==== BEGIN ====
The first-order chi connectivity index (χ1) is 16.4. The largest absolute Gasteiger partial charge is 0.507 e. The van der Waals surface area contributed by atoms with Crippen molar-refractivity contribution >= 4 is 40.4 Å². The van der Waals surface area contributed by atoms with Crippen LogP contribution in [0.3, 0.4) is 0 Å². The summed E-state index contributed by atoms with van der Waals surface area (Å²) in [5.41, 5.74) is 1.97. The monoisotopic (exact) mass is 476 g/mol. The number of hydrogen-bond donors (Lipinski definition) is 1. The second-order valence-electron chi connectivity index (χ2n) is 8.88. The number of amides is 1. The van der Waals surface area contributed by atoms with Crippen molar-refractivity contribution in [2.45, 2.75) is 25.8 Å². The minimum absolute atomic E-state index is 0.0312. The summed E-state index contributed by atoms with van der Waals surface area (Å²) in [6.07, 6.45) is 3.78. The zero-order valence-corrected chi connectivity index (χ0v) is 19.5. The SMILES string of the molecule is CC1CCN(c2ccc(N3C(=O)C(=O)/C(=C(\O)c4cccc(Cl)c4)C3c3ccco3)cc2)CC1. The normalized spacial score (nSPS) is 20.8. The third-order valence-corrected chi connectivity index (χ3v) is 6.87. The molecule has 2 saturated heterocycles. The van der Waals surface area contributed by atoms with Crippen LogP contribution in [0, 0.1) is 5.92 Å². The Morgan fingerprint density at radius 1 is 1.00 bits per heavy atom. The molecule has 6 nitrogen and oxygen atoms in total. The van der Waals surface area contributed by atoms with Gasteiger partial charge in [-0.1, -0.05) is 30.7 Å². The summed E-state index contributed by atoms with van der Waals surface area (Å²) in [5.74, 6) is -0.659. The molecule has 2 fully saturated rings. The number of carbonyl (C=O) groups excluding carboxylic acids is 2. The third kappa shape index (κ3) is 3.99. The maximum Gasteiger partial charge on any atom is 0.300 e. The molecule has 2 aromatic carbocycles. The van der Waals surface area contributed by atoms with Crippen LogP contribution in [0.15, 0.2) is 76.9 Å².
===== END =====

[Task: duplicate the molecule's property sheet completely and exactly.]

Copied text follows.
The first-order chi connectivity index (χ1) is 16.4. The largest absolute Gasteiger partial charge is 0.507 e. The van der Waals surface area contributed by atoms with Crippen molar-refractivity contribution >= 4 is 40.4 Å². The van der Waals surface area contributed by atoms with Crippen LogP contribution in [0.3, 0.4) is 0 Å². The summed E-state index contributed by atoms with van der Waals surface area (Å²) in [5.41, 5.74) is 1.97. The monoisotopic (exact) mass is 476 g/mol. The number of hydrogen-bond donors (Lipinski definition) is 1. The second-order valence-electron chi connectivity index (χ2n) is 8.88. The number of amides is 1. The van der Waals surface area contributed by atoms with Crippen molar-refractivity contribution in [2.45, 2.75) is 25.8 Å². The minimum absolute atomic E-state index is 0.0312. The summed E-state index contributed by atoms with van der Waals surface area (Å²) in [6.07, 6.45) is 3.78. The zero-order valence-corrected chi connectivity index (χ0v) is 19.5. The SMILES string of the molecule is CC1CCN(c2ccc(N3C(=O)C(=O)/C(=C(\O)c4cccc(Cl)c4)C3c3ccco3)cc2)CC1. The normalized spacial score (nSPS) is 20.8. The third-order valence-corrected chi connectivity index (χ3v) is 6.87. The molecule has 2 saturated heterocycles. The van der Waals surface area contributed by atoms with Crippen LogP contribution in [0, 0.1) is 5.92 Å². The Morgan fingerprint density at radius 1 is 1.00 bits per heavy atom. The molecule has 6 nitrogen and oxygen atoms in total. The van der Waals surface area contributed by atoms with Gasteiger partial charge in [-0.1, -0.05) is 30.7 Å². The summed E-state index contributed by atoms with van der Waals surface area (Å²) in [5.74, 6) is -0.659. The molecule has 2 fully saturated rings. The number of carbonyl (C=O) groups excluding carboxylic acids is 2. The third kappa shape index (κ3) is 3.99. The maximum Gasteiger partial charge on any atom is 0.300 e. The molecule has 2 aromatic carbocycles. The van der Waals surface area contributed by atoms with Crippen LogP contribution in [0.15, 0.2) is 76.9 Å².